The only synagogue to have survived World War II in Warsaw intact, it was founded as a private synagogue by businessman Zalman Nożyk and his wife Rivka. It opened on 12 May 1902. Desecrated during WW2, it was used after the war by the survivor community but closed down in 1968. It stool empty until renovation allowed it to reopen in 1983 and today serves the city’s orthodox Jewish community.
Vast cemetery founded in 1806 and occupying more than 33 hectares (82 acres). There are scores of thousands of grave markers, ranging from opulent mausolea to simple matzevot, and as many as 250,000 burials, including mass graves. Much of it is overgrown. The Polish government announced in 2017 it was investing €24 million toward its restoration and clean-up.
Names, dates, description, location and photograph of each gravestone
Bródno Jewish Cemetery
15 św. Wincentego Street, 03-505 Warsaw
Tel: +48 (0) 22 678 74 53, (+48) 505 796 886
Founded in the 18th century and used until 1940, the cemetery is Warsaw’s oldest preserved Jewish burial grounds and is in the Praga district. The stones were uprooted and used for construction. Many stones have been returned. Fencing and a new gate are part of ongoing restoration work — that also will include a visitor center and permanent exhibition.
A collection of facts from the history of the ghetto based on archival and bibliographical data. The Internet database enables its users to easily find related information on specific subjects: people, events and places from the Warsaw ghetto.
Photographs, maps and resources on Warsaw before World War II, showing the architectural and social fabric of the city that was largely destroyed in the war.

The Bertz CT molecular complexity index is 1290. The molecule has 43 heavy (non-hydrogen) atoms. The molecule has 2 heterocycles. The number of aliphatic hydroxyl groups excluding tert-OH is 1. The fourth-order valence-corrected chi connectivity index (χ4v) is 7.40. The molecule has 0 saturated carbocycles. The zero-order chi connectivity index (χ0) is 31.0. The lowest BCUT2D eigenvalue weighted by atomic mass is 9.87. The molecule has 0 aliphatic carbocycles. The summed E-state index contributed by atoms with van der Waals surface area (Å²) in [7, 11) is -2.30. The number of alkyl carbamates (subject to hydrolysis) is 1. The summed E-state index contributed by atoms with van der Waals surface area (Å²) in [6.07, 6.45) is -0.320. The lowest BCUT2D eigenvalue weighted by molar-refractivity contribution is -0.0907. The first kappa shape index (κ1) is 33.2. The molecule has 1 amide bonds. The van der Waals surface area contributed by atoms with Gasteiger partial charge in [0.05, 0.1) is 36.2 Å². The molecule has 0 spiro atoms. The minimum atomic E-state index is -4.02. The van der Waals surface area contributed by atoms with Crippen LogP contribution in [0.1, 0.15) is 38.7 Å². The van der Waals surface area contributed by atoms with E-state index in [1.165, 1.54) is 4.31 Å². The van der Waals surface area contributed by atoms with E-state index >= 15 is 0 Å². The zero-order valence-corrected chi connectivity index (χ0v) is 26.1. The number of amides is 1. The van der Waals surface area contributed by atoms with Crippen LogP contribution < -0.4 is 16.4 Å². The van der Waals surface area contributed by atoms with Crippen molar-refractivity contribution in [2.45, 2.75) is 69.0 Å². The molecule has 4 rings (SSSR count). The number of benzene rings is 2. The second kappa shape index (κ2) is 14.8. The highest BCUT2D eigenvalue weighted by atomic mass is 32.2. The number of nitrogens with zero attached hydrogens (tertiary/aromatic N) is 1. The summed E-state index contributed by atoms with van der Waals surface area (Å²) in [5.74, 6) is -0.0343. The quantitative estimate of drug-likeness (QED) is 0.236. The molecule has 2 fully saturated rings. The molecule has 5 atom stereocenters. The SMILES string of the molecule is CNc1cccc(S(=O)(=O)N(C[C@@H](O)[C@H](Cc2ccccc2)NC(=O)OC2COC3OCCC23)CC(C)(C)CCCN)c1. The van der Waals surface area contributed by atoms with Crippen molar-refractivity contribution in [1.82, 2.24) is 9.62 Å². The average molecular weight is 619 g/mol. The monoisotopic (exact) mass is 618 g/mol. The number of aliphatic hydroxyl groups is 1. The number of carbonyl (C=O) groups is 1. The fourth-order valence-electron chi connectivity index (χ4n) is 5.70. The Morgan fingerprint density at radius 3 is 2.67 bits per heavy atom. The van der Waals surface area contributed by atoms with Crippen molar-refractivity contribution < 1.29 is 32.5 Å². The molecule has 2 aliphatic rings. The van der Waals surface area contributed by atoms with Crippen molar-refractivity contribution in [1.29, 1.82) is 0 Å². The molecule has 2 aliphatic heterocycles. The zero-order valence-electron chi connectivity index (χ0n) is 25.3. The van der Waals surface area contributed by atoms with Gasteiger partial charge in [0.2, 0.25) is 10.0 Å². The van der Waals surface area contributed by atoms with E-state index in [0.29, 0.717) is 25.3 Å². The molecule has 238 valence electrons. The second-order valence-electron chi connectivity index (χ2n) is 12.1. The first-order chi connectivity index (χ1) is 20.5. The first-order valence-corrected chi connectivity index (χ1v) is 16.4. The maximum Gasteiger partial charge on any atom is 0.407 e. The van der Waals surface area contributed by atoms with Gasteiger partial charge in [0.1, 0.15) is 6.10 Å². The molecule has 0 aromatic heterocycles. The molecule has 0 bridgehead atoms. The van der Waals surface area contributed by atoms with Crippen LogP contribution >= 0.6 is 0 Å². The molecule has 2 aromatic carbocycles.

Google virtual tour of an exhibit at the POLIN museum
Krakow’s old Jewish quarter, Kazimierz, is the largest, most intact, and best-preserved Jewish quarter in Europe. There are seven synagogue buildings, various prayer houses, two Jewish cemeteries, homes, streets, market squares (including today’s Plac Nowy) and other infrastructure, as well as two Jewish museums, an active religious community and a lively JCC. .
Since the early 1990s, the area has developed (and been developed) into one of Europe’s main Jewish tourist attractions.
Exhaustive information about the Jewish heritage sites around the city.
The web site lists places to see and locates them on a map; it also lists accommodation, restaurants and cafes in and around the Jewish quarter, Kazimierz. Lots of information.
Here are some of the main Jewish heritage sites in Krakow. Check the links above for detail information.
Szeroka 24, 31-053 Kraków
Tel: +48 (0) 12 422 09 62, 12 431 05 45
Fax: +48 (0) 12 431 05 45